The facts about Pollock’s fractals

Jackson Pollock’s poured paintings are estimated to be worth up to $500M each, making them the world’s most valued paintings. There are also 350 fakes in circulation. Can you tell the masterwork from the fake (above)? We are quantifying Pollock’s fractals using a computer analysis technique called Dimensional Interplay Analysis with the aim of contributing to the authenticity process.

There’s a lot of misinformation on the internet regarding Pollock’s fractals. Here are the facts:

Are Jackson Pollock’s poured paintings fractal? Yes

Sophisticated neuroscience experiments (involving techniques such as eye-tracking, fMRI etc) demonstrate that the human visual system responds in the same way to Pollock’s patterns as to nature’s fractals and computer-generated fractals. If Pollocks look exactly the same as other fractals then they are fractal. If you prefer to rely on computer analysis of the patterns to answer the question, 10 independent groups have successfully quantified over 50 Pollocks using fractal parameters. As Benoit Mandelbrot, the inventor of the term fractal, summed up: “I do believe Pollocks are fractal.”

Can fractal analysis help distinguish Pollocks from other art works? Yes

The accuracy depends on factors such as image quality of the paintings, the techniques used to process the images and the fractal parameters analyzed. The most recent studies from 2015 achieved 93% accuracy.

For more details, see the below time-line for the relevant investigations and their publications:

1992:  Author John Briggs published a book featuring the first observation that Jackson Pollock’s poured paintings have the appearance of fractal patterns (Fractals, Touchstone Publishers, 1992)

1997-8:  Physicist Richard Taylor built a chaotic pendulum called the “Pollockizer” to generate fractal paintings using the pouring technique (Physics World, 76, November 1997, New Scientist, vol. 2144, 30, 1998 and The Art of Science documentary, ABC, May 1998)

1998:  Mathematician Richard Voss conducted the first fractal analysis of an artwork. He used the analysis to distinguish between illustrative paintings by different Chinese artists (Fractal Image Encoding and Analysis, Springer, 1998)

1999:  Taylor’s group published the first fractal analysis of Pollock’s paintings (Nature, vol. 399, 422, 1999. See also Scientific American, vol. 287, 116-121, 2002 and Leonardo, vol. 35, 203-207, 2002)

1999:  Taylor introduced the term “Fractal Expressionism” to describe fractal art generated by humans rather than computers (Physics World, 25, October 1999)

1999:  Art conservator Jim Coddington proposed that fractal analysis should be explored as a technique to help authenticate Pollock paintings

2003:  Psychologist Branka Spehar collaborated with Taylor to demonstrate that Pollock’s fractals induce the same physiological responses in observers as nature’s fractals and computer-generated fractals (Chaos and Graphics, vol. 27, 813, 2003)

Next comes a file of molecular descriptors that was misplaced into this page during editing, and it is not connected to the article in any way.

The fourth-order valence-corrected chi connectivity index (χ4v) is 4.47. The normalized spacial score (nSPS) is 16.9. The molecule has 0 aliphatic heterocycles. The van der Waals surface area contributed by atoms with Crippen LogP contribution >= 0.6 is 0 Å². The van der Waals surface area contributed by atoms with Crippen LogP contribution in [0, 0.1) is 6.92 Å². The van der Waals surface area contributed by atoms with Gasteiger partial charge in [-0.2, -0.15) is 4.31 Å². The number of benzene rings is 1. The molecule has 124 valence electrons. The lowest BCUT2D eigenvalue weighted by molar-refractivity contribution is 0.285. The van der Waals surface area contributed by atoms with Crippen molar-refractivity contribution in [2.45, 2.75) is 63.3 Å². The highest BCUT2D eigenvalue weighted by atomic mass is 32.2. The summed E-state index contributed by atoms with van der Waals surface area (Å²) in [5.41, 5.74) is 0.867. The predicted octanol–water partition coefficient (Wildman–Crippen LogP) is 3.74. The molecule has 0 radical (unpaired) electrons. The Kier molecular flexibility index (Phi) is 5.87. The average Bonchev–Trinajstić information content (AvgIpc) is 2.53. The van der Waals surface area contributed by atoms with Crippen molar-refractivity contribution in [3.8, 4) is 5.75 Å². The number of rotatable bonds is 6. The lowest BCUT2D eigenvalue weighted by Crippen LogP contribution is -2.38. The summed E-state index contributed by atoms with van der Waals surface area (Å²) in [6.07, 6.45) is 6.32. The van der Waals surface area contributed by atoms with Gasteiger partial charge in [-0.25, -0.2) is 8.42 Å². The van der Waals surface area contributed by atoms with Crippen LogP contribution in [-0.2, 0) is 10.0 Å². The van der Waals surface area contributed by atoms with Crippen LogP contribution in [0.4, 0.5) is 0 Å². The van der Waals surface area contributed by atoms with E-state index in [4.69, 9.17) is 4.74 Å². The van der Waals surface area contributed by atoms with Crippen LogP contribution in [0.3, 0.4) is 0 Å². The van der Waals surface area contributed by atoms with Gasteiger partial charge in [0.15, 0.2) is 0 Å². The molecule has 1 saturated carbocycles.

2004-5:  Physicist Jonas Mureika’s group quantified Pollock’s fractals using a multi-fractal analysis technique (Physical Review E, vol. 72, 046101-1-15, 2005 and Chaos, vol. 15, 043702-1-6, 2005).

2005:  Taylor’s group used a dimensional interplay fractal analysis to distinguish 14 authentic Pollock paintings from 51 non-Pollock paintings with 100% accuracy (Pattern Recognition Letters, vol. 28, 695-702, 2005)

2005:  The Pollock-Krasner Foundation asked Taylor to perform a fractal analysis on the “Matter paintings” found in a New York storage locker (Nature, 439, 648, 2006). The analysis identified “significant deviations from Pollock’s characteristics.” Taylor cautioned that the results should be “coupled with other important information such as provenance, connoisseurship and materials analysis.” Two years later, materials scientists showed that pigments on the paintings dated from after Pollock’s death

2006:  Physicist Kate Jones-Smith and colleagues published a study of non-fractal star drawings and claimed that fractal analysis is flawed because their analysis falsely identified the stars as fractal (Nature, vol. 444, E9-10, 2006). In their rebuttal, Taylor’s group performed their own fractal analysis on the star patterns and showed that the stars were, in fact, not fractal (Nature, vol. 444, E10-11, 2006). Taylor reported further flaws in Jones-Smith’s analysis. Fractals expert Lansaros Gallos summed up: “What Jones-Smith has done is just a simple trick – this is bad science about fractals.” (ScienceNews, vol. 171, 122, 2007) Jones-Smith raised one valid issue: whether Pollock’s patterns occur over enough magnifications to be called fractal. However, she admitted she was at odds with the research community. She would have to dismiss half of all the investigations of fractals ever published based on this concern. Benoit Mandelbrot, inventor of the term fractal, summarized: “I do believe Pollocks are fractal.” (ScienceNews, vol. 171, 122, 2007).

2006-7:  Computer Scientist Bruce Gooch’s group used computers to generate Pollock-like images by varying their fractal characteristics (Proceedings of the 4th International Symposium on Non-Photorealistic Animation and Rendering, 97-104, 2006 and Journal of Mathematics and the Arts, vol.1, 73-83, 2007)